Worse is the treatment of Bergson's texts, but for a different reason. The majority of Guerlac's book is an explication of two Bergson works: Time and Free Will and Matter and Memory. (Why Creative Evolution is not given the same treatment is a mystery to me.) Having just re-read Matter and Memory, I have to say that I found Guerlac's chapter on this great work completely without point: she simply repeats his argument but in her own words (except when she is directly quoting the original). Why not read the original instead, which is exquisitely written and endlessly fascinating?
The purpose of such an introductory work should be to clarify and contextualize; to give a student some footholds as they explore the difficult (but richly rewarding) original texts. What is the purpose of a 67-page paraphrase of Matter and Memory except to discourage the student from reading the original (by having the student believe they have somehow already done so - and not by reading the 200 page original but the 67 page copy)?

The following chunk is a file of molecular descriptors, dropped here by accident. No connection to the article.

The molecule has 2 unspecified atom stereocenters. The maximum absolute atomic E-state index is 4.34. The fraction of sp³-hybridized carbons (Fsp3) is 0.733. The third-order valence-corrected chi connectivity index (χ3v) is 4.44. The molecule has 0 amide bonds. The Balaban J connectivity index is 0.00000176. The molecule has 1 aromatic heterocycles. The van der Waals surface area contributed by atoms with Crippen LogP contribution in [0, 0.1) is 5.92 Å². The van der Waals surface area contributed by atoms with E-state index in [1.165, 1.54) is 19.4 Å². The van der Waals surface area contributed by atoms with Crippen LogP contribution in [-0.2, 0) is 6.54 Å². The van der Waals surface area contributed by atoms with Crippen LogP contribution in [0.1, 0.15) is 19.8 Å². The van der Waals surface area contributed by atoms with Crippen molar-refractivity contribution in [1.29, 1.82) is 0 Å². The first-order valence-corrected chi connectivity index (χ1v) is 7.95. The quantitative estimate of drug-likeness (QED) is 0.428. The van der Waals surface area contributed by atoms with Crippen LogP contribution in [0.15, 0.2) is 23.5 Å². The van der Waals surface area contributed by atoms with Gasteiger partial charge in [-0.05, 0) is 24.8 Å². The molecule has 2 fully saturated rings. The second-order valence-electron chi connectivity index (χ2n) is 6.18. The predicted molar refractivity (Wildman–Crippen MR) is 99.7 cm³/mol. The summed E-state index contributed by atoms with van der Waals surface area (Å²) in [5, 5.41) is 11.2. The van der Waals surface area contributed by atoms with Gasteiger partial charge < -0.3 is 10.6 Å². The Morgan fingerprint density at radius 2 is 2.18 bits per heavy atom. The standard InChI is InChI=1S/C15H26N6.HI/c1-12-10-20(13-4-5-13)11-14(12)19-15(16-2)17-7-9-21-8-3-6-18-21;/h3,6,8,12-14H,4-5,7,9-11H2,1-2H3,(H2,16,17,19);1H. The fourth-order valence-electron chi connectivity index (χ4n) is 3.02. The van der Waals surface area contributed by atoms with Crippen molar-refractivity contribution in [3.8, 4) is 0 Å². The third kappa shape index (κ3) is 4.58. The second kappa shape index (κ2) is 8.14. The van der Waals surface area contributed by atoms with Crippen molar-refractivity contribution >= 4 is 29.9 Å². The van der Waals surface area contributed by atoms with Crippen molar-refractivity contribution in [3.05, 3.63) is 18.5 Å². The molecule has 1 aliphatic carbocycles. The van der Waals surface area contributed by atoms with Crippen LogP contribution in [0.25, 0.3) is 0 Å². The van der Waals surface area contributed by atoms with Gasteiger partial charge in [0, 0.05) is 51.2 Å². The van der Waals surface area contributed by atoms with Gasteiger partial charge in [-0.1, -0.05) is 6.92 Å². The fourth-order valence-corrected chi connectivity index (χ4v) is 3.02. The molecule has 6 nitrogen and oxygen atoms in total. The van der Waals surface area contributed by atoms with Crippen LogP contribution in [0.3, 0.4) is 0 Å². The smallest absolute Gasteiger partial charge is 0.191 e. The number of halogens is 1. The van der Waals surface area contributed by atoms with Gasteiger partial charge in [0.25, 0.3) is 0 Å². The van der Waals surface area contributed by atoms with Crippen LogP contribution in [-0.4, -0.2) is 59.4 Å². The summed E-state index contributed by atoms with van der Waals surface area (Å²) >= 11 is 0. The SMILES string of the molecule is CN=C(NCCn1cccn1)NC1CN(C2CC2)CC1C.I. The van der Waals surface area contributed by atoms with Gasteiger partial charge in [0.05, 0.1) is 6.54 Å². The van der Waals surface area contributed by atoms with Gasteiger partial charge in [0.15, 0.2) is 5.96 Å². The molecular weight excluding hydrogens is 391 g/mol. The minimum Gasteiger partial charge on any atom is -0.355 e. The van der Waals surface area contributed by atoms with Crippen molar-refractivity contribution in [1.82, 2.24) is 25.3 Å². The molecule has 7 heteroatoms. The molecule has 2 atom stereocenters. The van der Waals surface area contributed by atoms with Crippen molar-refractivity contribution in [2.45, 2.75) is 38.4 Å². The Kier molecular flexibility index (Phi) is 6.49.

The book is not without some merit, but it needed several more rewrites and some judicious pruning. (And instead of 2 LONG chapters on Bergson's first two philosophical texts, it should have had 4 shorter chapters on ALL of his major philosophical works: Time and Free Will, Matter and Memory, Creative Evolution, and Two Sources of Morality and Religion.)
I'd give the book 2 1/2 stars, if it were possible, but since it is not I will go for the lower rating, because it is closer to 2 stars than 3.
Yes, although Matter and Memory and Time and Free Will as other reviewers have noted are brilliant, I find reading them pretty difficult. My weary eyes scan the pages hour after hour, and I do extract gems, but it is a difficult read for me.
I particularly appreciate that Dr. Guerlac has translated key sections herself, I found her translations clear and compelling, the same sections of the official translations are passive, and seem blunt somehow, when compared side by side. It would have been nice to see of Bergson's works covered, but I am very grateful and appreciate of the work that she has provided. I'm surprised that some of the other reviewers are so harsh. Her insightful conclusion is worth the book's price alone!